Thursday, 24 February 2011

Illegal Immigrants Overrun Arizona's Emergency Rooms

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One of the most significant issues to arise in the immigration debate is the question of illegal immigrants utilizing taxpayer-funded social and human services that they are not legally entitled to, and that they do not contribute to, as illegal immigrants do not pay taxes that are used to finance such programs.

The state of Arizona, known for taking a tough stance for the rule of law and the U.S. Constitution in its legislation that seeks to defend its borders from the constant onslaught of illegal immigrants who violate its laws by illicitly entering the state, is once again taking effective, common-sense measures toward remedying the enormous legal and fiscal challenges wrought by unrestrained illegal immigration.

As part of a slew of legislative measures introduced this week in the Arizona State Legislature — including SB 1611, that protects Arizona’s public education system by keeping out illegal alien students — Arizona is also protecting the solvency and integrity of its healthcare system. Like education, health care is a government service that has been hit hard by illegal immigration; states such as Arizona and California can no longer afford to educate and provide unlimited medical treatment for illegal immigrants, who do not financially contribute to these government services. Both Arizona and California have incurred enormous budget deficits as a result of unabashed illegal immigration, and the associated drain on governmental agencies, schools, and hospitals.

In response to these economic challenges and the continued violation of immigration laws, Arizona's state legislators have introduced legislation that would curb illegal immigrants’ unlawful and unsustainable use of hospitals and emergency rooms as sources of free health care and medical treatment — a national epidemic that has caused the closure of numerous hospitals and the near-bankruptcy of several state-run health insurance programs. These activities have resulted in a lack of healthcare for legal, taxpaying citizens in need of medical treatment, as well as longer delays, subpar quality of medical services and treatments, and reduced access to critical programs and services. The Federation of American Immigration Reform (FAIR) issued a research report exploring the full scope of this crisis plaguing the American healthcare delivery system:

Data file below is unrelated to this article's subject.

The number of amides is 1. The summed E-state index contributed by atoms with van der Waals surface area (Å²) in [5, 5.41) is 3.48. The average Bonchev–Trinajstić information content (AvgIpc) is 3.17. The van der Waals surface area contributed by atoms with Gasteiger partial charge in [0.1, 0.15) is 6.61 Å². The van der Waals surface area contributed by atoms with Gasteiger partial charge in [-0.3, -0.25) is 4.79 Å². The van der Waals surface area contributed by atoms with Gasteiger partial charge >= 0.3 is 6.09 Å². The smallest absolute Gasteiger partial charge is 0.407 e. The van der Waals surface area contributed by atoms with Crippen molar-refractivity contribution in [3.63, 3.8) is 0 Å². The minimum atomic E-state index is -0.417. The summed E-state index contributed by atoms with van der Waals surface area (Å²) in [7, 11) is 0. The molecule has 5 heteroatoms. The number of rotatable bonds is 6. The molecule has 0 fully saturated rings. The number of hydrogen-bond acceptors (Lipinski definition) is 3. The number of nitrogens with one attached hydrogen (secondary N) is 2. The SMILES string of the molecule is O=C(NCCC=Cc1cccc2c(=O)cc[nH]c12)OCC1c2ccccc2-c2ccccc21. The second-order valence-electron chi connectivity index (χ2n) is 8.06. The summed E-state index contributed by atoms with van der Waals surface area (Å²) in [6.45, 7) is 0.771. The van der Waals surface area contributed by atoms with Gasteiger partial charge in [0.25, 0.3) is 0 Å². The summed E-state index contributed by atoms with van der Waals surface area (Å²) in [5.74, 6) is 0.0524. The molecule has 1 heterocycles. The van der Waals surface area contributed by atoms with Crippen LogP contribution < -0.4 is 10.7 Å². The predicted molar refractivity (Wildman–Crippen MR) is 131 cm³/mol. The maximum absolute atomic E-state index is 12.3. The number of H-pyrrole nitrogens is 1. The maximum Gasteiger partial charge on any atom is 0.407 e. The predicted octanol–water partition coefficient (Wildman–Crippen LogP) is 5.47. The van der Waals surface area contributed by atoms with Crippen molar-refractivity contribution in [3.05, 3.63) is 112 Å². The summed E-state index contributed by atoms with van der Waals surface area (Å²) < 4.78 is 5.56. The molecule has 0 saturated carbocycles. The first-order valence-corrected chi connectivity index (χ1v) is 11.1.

Immigrants are often uninsured and underinsured. Forty-three percent of noncitizens under 65 have no health insurance. That means there are 9.4 million uninsured immigrants, a majority of whom [are] in the country illegally, constituting 15 percent of the total uninsured in the nation in the mid-1990s. The cost of the medical care of these uninsured immigrants is passed onto the taxpayer, and strains the financial stability of the health care community.

Another problem is immigrants’ use of hospital and emergency services rather than preventative medical care. For example, utilization rate of hospitals and clinics by illegal aliens (29 percent) is more than twice the rate of the overall U.S. population (11 percent).
As a result, the costs of medical care for immigrants are staggering. The estimated cost of unreimbursed medical care in 2004 in California was about $1.4 billion per year. In Texas, the estimated cost was about $8.5 billion, and in Arizona the comparable estimate was $4 billion per year.

The problem is succinctly described by the following authorities on the subject:

“What is unseen is their [illegal aliens’] free medical care that has degraded and closed some of America’s finest emergency medical facilities, and caused hospital bankruptcies: 84 California hospitals are closing their doors,” Madeleine Peiner Cosman, Ph.D., Esq., “Illegal Aliens and American Medicine,” Journal of American Physicians and Surgeons, Spring 2005.